Occupational health assessments - Occupational health

Occupational health assessments

When an employee's health could affect their job or be affected by the work they do, their employer can ask them if they'll agree to an assessment with an occupational health adviser.

The occupational health adviser carries out an assessment of the employee and reports back to the employer.

This can help the employer understand what their employee needs to:

  • feel better
  • return to work
  • do their job
  • avoid anything that could cause further health or absence issues

What happens in an occupational health assessment

The occupational health adviser might ask the employee about:

  • their health
  • any treatment they're having
  • any concerns they have about returning to work

Sometimes the occupational health adviser might need to get more information from the employee's doctor. In this case, the employee should be told the reason and asked to sign a consent form.

The employee has the right to see the doctor's report before it is sent to the occupational health adviser.

Whether the employee gets paid for attending occupational health appointments should be written in the organisation's policy, so it's a good idea to check.

Example of using occupational health at work

An employee has had a back injury. Their employer asks an occupational health adviser to carry out an assessment.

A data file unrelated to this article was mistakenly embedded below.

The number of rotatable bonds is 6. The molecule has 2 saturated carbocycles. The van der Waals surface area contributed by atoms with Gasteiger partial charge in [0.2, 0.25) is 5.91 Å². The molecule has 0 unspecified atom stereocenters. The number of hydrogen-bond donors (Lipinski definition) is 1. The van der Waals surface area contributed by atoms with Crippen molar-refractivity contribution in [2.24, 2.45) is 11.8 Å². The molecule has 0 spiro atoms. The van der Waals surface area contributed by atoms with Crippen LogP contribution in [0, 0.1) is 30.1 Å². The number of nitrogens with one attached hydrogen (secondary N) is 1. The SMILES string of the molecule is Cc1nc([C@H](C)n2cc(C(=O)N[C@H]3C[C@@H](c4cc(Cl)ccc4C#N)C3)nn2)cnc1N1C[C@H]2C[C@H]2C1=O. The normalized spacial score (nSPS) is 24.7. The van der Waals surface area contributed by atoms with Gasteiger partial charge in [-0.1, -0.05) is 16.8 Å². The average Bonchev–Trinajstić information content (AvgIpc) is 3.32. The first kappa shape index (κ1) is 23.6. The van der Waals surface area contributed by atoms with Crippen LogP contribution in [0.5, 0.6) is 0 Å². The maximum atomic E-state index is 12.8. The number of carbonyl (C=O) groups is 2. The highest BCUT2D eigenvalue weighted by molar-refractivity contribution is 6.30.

The assessment says that the employee needs their work chair adjusted. The employer arranges the adjustment. This helps the employee work comfortably and without making their injury worse.

The employee does not have to agree to an occupational health assessment, but it's a good idea as it can help them:

  • get any support they might need
  • get back to work quicker

How an occupational health assessment is used

An occupational health assessment is a useful addition to a doctor's medical report because it's more focused on:

  • how the employee does their job
  • how the job might affect the employee's health

The employer should consider the recommendations of both the occupational health and doctor's reports.

If there is any conflicting advice, they should talk with their employee and come to an agreement on the best course of action.

The occupational health adviser will check with the employee first that they can show their report to the employer.

The employer and employee can then plan the best course of action to help the employee back to work.

They might agree that the employee needs:

  • a phased return to work, for example reduced working hours or lighter duties
  • a referral for an appropriate course of therapy, for example physiotherapy or counselling
  • adjustments to their workspace, for example an ergonomic chair
  • more time off work

Depending on the health issue, the employee's progress might need to be assessed again before a firm agreement can be made about their return to work or to full duties.

If an employee is unhappy with how occupational health has been used, they should raise the issue with their employer.

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